One morning in 2009, USC physical therapy volunteer David Karchem was driving through an intersection near California State University, Northridge.
While making a left turn at a light, he was suddenly struck by an intense headache. He couldn’t manage to press the clutch of his manual transmission car, so he coasted through the intersection the best he could while the other cars honked and swerved around him.
“I wrote a note that said, ‘CALL 911’ and then I just passed out,” Karchem recalled.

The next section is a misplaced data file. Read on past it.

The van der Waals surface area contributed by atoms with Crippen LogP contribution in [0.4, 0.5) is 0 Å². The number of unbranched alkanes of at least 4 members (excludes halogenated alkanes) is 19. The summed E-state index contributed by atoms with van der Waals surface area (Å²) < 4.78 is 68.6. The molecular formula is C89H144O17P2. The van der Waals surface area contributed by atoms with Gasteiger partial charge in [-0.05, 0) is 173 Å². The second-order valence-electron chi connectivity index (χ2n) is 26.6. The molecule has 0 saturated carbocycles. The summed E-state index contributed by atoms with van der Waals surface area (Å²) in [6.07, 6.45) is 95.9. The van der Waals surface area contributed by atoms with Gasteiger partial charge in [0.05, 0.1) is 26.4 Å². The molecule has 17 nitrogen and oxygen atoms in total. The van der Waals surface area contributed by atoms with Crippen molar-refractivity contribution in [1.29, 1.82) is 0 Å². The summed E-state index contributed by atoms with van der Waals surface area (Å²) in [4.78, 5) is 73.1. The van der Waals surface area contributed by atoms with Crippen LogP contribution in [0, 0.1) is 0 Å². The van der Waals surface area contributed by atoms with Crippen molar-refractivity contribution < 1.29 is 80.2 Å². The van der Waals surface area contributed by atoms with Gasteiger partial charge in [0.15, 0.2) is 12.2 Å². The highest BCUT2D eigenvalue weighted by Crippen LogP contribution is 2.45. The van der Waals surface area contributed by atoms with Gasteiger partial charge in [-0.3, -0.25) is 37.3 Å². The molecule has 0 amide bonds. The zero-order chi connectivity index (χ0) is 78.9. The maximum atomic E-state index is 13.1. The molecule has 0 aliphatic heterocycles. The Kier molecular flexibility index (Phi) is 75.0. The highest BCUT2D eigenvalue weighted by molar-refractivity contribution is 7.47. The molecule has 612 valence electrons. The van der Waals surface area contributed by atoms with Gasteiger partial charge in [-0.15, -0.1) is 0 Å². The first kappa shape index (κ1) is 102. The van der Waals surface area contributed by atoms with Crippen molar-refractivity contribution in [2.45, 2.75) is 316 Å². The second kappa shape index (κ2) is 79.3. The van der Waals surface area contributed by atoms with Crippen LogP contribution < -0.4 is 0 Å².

When he awoke in the hospital, Karchem learned his world had been forever changed.
In an instant, he had joined the nearly 6.5 million stroke survivors in the United States.
Karchem had experienced a right-brain ischemic stroke. Two blood clots over the right side of his brain had left him paralyzed on his left side. A third clot near the back of his brain, where the visual cortex is located, left him struggling to see and unable to taste or smell anything.
It took him weeks after surgery to learn to walk again. After six months of traditional inpatient and outpatient rehabilitation and intensive work with computer-assisted brain function and vision processing computer programs, Karchem recovered his driving privileges. He also participated in six weeks of occupational robotic training and soon began to mentor other patients.